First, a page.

Spotlight on Parasites

15 May 2014

Specimens in the Australian Helminthological Collection.

Specimens in the Helminthological Collection. 

Video footage filmed using a microscope is bringing curious creatures to life as part of the South Australian Museum’s specialist research into parasites.

Associate Professor Ian Whittington is part of an internationally renowned team at the Museum that studies parasites and helps industries deal with their impact. Associate Professor Whittington has used monogenean parasites, which principally infect fishes, as a model research system and has published around 150 papers on different elements of their infection, invasion and reproductive biology, ecology, biodiversity and control.

In a fascinating video recorded and edited by Associate Professor Ian Whittington, he uses freeze-frame to highlight the pharynx, which is the feeding organ of the parasite.

The technology offers a new insight into the parasites’ behaviour. “A video like this is a great way to show people who probably rarely think about parasites just what incredible creatures they are. And there are countless species of monogenean fish parasites on freshwater and marine fish everywhere!”

Close-ups show egg formation in a muscular chamber undergoing constant contraction and relaxation. This mixes the components necessary to form a tiny (approximately a tenth of a millimetre wide), shelled egg. Then the resulting tetrahedral egg is laid by muscular contraction of the body.

Biology of a monogenean parasite, Neobenedenia sp. from South Australian Museum on Vimeo.

Parasites are important to study and understand. Every fish in the world will be infected with a parasite at some stage and the impact for aquaculture and aquarium industries can be severe. Parasites can also play a role in the natural regulation of fish population sizes. “Species in the genus Neobenedenia are a major threat to fish health in aquaculture and aquaria. Their populations can grow rapidly due to the direct lifecycle of the parasite,” said Associate Professor Whittington.

While these animals feed from the host and can cause serious damage, if a human accidentally ate the monogenean parasite, there would be no physical harm. They would simply digest the parasite because these species only infect and feed on fish.

“Parasites are especially well-evolved to find their host, reproduce and feed. The fish parasite in the video may lay an egg every two minutes!” The video also shows a starved parasite attempting to feed on the glass dish in the same way the worm would feed on fish epidermis.”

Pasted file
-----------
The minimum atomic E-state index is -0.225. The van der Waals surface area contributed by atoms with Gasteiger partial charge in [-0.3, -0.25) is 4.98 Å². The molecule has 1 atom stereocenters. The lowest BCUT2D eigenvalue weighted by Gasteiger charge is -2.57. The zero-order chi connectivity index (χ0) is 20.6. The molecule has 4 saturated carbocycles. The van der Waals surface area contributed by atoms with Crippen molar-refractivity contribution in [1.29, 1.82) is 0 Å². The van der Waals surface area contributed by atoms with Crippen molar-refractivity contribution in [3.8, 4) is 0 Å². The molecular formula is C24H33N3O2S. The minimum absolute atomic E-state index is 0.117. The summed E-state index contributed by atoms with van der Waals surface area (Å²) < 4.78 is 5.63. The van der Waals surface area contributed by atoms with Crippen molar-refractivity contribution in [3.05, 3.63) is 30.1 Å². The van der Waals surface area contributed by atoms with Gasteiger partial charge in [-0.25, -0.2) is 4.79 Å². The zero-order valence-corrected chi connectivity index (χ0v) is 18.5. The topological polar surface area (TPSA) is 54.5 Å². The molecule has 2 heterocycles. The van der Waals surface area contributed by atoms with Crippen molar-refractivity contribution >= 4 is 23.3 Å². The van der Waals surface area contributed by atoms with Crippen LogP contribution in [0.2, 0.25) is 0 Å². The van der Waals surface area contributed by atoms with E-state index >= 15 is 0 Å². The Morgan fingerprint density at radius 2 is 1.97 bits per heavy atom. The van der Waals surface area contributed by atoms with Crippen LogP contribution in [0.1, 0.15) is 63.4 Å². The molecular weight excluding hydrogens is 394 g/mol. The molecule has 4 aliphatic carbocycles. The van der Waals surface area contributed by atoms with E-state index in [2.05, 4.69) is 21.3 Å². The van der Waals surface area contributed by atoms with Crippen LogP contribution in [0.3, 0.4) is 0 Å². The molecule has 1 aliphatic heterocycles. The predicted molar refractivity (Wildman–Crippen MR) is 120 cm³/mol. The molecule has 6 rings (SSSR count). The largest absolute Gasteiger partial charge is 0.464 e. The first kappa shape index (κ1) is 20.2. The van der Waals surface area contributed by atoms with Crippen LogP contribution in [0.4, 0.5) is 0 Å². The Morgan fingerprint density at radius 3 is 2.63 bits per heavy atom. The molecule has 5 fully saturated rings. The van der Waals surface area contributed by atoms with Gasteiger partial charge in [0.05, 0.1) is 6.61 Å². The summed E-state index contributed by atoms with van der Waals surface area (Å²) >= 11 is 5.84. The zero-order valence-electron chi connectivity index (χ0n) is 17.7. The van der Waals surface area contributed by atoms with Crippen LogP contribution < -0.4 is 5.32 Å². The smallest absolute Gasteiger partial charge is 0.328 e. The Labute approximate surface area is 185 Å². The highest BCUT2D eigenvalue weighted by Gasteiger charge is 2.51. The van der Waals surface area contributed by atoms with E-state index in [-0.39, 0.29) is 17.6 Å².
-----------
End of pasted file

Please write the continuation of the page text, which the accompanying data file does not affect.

Muscular contractions occur which is how the parasite’s pharynx rasps and dislodges skin cells in combination with secreted enzymes to begin digestion. Throughout this entire process, the video shows yet another egg being made.

Scientists at the South Australian Museum regularly record digital video of the animals they research. “We’ve used digital video for several years to record the fauna we study. I’m a Parasitologist and it’s not necessarily easy to obtain live parasites for research. Once removed from their host, the parasites have a limited lifespan because they rely on their host for food. Separate a parasite from its food source and it may starve to death rapidly,” said Associate Professor Whittington.

A different function for the parasite’s feeding organ ends the video. Flatworms are primitive invertebrates and have a single opening to the intestine. They have no anus, so food taken in by the mouth must also be excreted via the mouth. “They use their muscular pharynx to swallow seawater to flush out the intestine. You can watch the branched gut stand out like a road map as it inflates with seawater. Then muscles around the gut branches suddenly contract to flush out the intestinal contents through the mouth.”

Understanding these parasites can help scientists work out the intricacies of their lifecycle, how they find and identify their specific host, how they breed and their consequential impact on fish and industry.

Our parasite experts, including Associate Professor Whittington, are also regularly consulted for advice on issues such as the specific identities of parasites, details of their lifecycles and what measures can be implemented to help control them. General Practitioners may request information on parasite infections reported by infected patients when returning from an overseas trip. Veterinarians often send samples of parasites passed in faeces or vomited by family pets.

Federal and State government agencies have requested data on parasites recorded naturally from horses to compile reports to monitor their health. The Museum has the largest collection of parasitic worms in Australia used regularly by scientists throughout the world when they study parasites of wildlife.

Visitors to the South Australian Museum can learn more about parasites in our Biodiversity Gallery on Level 2.


Listen to the interview with Peter Goers on 891 ABC Adelaide.

South Australian Biodiversity Gallery. Photo: Grant Hancock Photography.

South Australian Biodiversity Gallery.